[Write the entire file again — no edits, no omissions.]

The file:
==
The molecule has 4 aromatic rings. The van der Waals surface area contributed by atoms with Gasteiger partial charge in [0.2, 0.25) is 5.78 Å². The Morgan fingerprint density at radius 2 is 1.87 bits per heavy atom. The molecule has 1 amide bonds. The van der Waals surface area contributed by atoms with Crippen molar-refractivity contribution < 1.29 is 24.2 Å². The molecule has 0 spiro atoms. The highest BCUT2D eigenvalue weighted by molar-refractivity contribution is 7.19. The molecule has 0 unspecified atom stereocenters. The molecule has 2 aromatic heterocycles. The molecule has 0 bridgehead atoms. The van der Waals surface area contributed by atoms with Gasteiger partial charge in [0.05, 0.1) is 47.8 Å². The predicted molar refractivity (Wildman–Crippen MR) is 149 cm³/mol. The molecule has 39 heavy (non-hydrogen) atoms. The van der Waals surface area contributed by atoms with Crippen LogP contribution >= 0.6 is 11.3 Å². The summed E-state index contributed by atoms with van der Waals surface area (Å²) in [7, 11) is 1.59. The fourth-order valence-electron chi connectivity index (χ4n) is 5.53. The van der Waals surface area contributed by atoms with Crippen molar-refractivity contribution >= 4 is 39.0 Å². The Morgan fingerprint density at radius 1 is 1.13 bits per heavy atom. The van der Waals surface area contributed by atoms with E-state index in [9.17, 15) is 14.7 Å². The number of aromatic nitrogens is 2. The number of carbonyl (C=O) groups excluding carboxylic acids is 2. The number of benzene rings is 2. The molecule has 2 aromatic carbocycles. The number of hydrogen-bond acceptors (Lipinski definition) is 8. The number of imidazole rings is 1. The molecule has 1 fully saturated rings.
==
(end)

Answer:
The molecule has 4 aromatic rings. The van der Waals surface area contributed by atoms with Gasteiger partial charge in [0.2, 0.25) is 5.78 Å². The Morgan fingerprint density at radius 2 is 1.87 bits per heavy atom. The molecule has 1 amide bonds. The van der Waals surface area contributed by atoms with Crippen molar-refractivity contribution < 1.29 is 24.2 Å². The molecule has 0 spiro atoms. The highest BCUT2D eigenvalue weighted by molar-refractivity contribution is 7.19. The molecule has 0 unspecified atom stereocenters. The molecule has 2 aromatic heterocycles. The molecule has 0 bridgehead atoms. The van der Waals surface area contributed by atoms with Gasteiger partial charge in [0.05, 0.1) is 47.8 Å². The predicted molar refractivity (Wildman–Crippen MR) is 149 cm³/mol. The molecule has 39 heavy (non-hydrogen) atoms. The van der Waals surface area contributed by atoms with Crippen LogP contribution >= 0.6 is 11.3 Å². The summed E-state index contributed by atoms with van der Waals surface area (Å²) in [7, 11) is 1.59. The fourth-order valence-electron chi connectivity index (χ4n) is 5.53. The van der Waals surface area contributed by atoms with Crippen molar-refractivity contribution >= 4 is 39.0 Å². The Morgan fingerprint density at radius 1 is 1.13 bits per heavy atom. The van der Waals surface area contributed by atoms with E-state index in [9.17, 15) is 14.7 Å². The number of aromatic nitrogens is 2. The number of carbonyl (C=O) groups excluding carboxylic acids is 2. The number of benzene rings is 2. The molecule has 2 aromatic carbocycles. The number of hydrogen-bond acceptors (Lipinski definition) is 8. The number of imidazole rings is 1. The molecule has 1 fully saturated rings.